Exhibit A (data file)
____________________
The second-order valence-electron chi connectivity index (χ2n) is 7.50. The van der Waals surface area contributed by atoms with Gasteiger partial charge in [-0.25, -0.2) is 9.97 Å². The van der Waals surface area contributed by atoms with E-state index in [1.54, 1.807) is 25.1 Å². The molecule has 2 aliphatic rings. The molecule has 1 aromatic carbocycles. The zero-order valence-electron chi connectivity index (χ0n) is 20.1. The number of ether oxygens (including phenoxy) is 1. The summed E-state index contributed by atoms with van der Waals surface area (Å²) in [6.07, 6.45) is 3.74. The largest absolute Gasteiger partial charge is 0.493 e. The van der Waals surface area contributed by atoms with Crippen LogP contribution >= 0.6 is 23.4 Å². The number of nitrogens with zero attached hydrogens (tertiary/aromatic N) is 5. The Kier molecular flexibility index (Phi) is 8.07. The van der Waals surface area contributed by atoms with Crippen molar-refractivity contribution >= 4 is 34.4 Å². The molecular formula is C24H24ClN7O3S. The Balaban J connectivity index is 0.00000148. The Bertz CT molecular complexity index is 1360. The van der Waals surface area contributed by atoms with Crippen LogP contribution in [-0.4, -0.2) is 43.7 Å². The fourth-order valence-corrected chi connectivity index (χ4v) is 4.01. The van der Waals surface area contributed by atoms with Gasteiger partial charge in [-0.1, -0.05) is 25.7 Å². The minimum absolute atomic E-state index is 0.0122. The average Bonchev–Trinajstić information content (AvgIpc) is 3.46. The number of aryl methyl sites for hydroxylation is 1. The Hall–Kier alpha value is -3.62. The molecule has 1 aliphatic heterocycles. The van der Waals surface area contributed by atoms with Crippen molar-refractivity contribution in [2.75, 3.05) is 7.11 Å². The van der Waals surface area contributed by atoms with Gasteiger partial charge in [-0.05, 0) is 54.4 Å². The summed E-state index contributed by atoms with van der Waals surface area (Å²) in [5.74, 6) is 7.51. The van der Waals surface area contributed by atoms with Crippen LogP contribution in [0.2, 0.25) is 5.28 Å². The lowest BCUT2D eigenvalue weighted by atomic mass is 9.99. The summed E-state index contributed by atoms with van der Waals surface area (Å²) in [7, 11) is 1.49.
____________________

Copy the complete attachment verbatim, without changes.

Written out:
The second-order valence-electron chi connectivity index (χ2n) is 7.50. The van der Waals surface area contributed by atoms with Gasteiger partial charge in [-0.25, -0.2) is 9.97 Å². The van der Waals surface area contributed by atoms with E-state index in [1.54, 1.807) is 25.1 Å². The molecule has 2 aliphatic rings. The molecule has 1 aromatic carbocycles. The zero-order valence-electron chi connectivity index (χ0n) is 20.1. The number of ether oxygens (including phenoxy) is 1. The summed E-state index contributed by atoms with van der Waals surface area (Å²) in [6.07, 6.45) is 3.74. The largest absolute Gasteiger partial charge is 0.493 e. The van der Waals surface area contributed by atoms with Crippen LogP contribution >= 0.6 is 23.4 Å². The number of nitrogens with zero attached hydrogens (tertiary/aromatic N) is 5. The Kier molecular flexibility index (Phi) is 8.07. The van der Waals surface area contributed by atoms with Crippen molar-refractivity contribution >= 4 is 34.4 Å². The molecular formula is C24H24ClN7O3S. The Balaban J connectivity index is 0.00000148. The Bertz CT molecular complexity index is 1360. The van der Waals surface area contributed by atoms with Crippen LogP contribution in [-0.4, -0.2) is 43.7 Å². The fourth-order valence-corrected chi connectivity index (χ4v) is 4.01. The van der Waals surface area contributed by atoms with Gasteiger partial charge in [-0.1, -0.05) is 25.7 Å². The minimum absolute atomic E-state index is 0.0122. The average Bonchev–Trinajstić information content (AvgIpc) is 3.46. The number of aryl methyl sites for hydroxylation is 1. The Hall–Kier alpha value is -3.62. The molecule has 1 aliphatic heterocycles. The van der Waals surface area contributed by atoms with Crippen molar-refractivity contribution in [2.75, 3.05) is 7.11 Å². The van der Waals surface area contributed by atoms with Gasteiger partial charge in [-0.05, 0) is 54.4 Å². The summed E-state index contributed by atoms with van der Waals surface area (Å²) in [5.74, 6) is 7.51. The van der Waals surface area contributed by atoms with Crippen LogP contribution in [0.2, 0.25) is 5.28 Å². The lowest BCUT2D eigenvalue weighted by atomic mass is 9.99. The summed E-state index contributed by atoms with van der Waals surface area (Å²) in [7, 11) is 1.49.